|FTA’s Final Policy Statement on Tripper Service Only First Act in Ongoing Play|
|Written by Staff|
|Saturday, 01 November 2008 00:00|
WASHINGTON, D.C. — The Federal Transit Administration may have more clearly defined the terms “tripper service” and “exclusive” school bus operations in its recently released final policy statement, but the parties involved are far from coming to any type of immediate closure on the issue.
“They’ll follow the policy statement with a notice of proposed rule making, and we’ll duke it out in comments with that,” said NSTA lobbyist Becky Weber. “It will be an attempt to clarify what transit can do that is legal and what it can not do. And if we don’t get satisfaction in that form of the regulatory process, then I imagine this will end up being fought in the Congress in the (transportation) reauthorization bill.”
But, like many hot button issues in this industry, there are numerous sides, opinions and realities for private school contractors, public transit agencies and school districts. Among the more than 500 comments submitted to the federal register before the final policy statement were 141 submitted by residents of the Oakland, Calif., area, which included Oakland Unified School District (OCSD) and AC Transit, a public transit agency that provides 60,000 school trips daily to OCSD and 12 other surrounding school districts.
“There’s an assumption that the school districts entered into a contract with us and are paying us for this service, and they’re not,” said AC Transit President H. E. Christian Peeples. “Our money comes from the both the state and federal level.”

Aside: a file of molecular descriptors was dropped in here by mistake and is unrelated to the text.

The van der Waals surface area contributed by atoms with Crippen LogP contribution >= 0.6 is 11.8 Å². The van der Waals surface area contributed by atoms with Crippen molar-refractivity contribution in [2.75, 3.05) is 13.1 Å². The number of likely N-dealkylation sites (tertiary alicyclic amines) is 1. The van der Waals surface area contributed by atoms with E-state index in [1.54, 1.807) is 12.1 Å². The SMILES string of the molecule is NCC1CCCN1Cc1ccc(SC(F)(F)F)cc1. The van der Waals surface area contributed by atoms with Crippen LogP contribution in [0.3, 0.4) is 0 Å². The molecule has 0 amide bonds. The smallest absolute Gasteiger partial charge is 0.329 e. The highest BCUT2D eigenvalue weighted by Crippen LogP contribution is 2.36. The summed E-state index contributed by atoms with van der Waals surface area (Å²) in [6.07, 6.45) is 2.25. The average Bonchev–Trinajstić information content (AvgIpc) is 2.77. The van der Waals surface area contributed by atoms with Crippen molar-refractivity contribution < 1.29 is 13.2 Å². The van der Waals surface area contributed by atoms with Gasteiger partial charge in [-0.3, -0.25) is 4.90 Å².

Peeples based his argument on a portion of his company’s letter that FTA never specifically responded to in the final policy statement: assuring that the private providers actually provide any service in the end. When AC Transit had to offer up a charter service to private companies it had been running to the local race track, a company in Pismo Beach — 350 miles south — said it wanted the contract. But, in the end, the Pismo-based company never provided any service after three months of phone calls from race track representatives. AC Transit was also unable to renew service because it had already cuts the runs going to the track.
“If that happened to the 60,000 school trips we provide every day it would be pretty drastic. The school district estimated that replacing our service would cost them tens of millions of dollars and they don’t have it,” added Peeples.
The final policy statement, in Peeples’ opinion, appeared to be a knee-jerk reaction to the Rochester decision — something, he said, FTA released as quickly as possible in fear that the next administration would not support it.
“The court in Rochester got it exactly right that this has been the way its been for 40 years, and all of a sudden they’re deciding that they’re going to change it,” said Peeples.
Private school bus contractors of course object. Jim Shafer, general manager for School Bus Inc., in Sioux Falls, S.D., said he continues to struggle with the idea that people don’t understand the issue. To explain the concept, he offered a non-school bus example.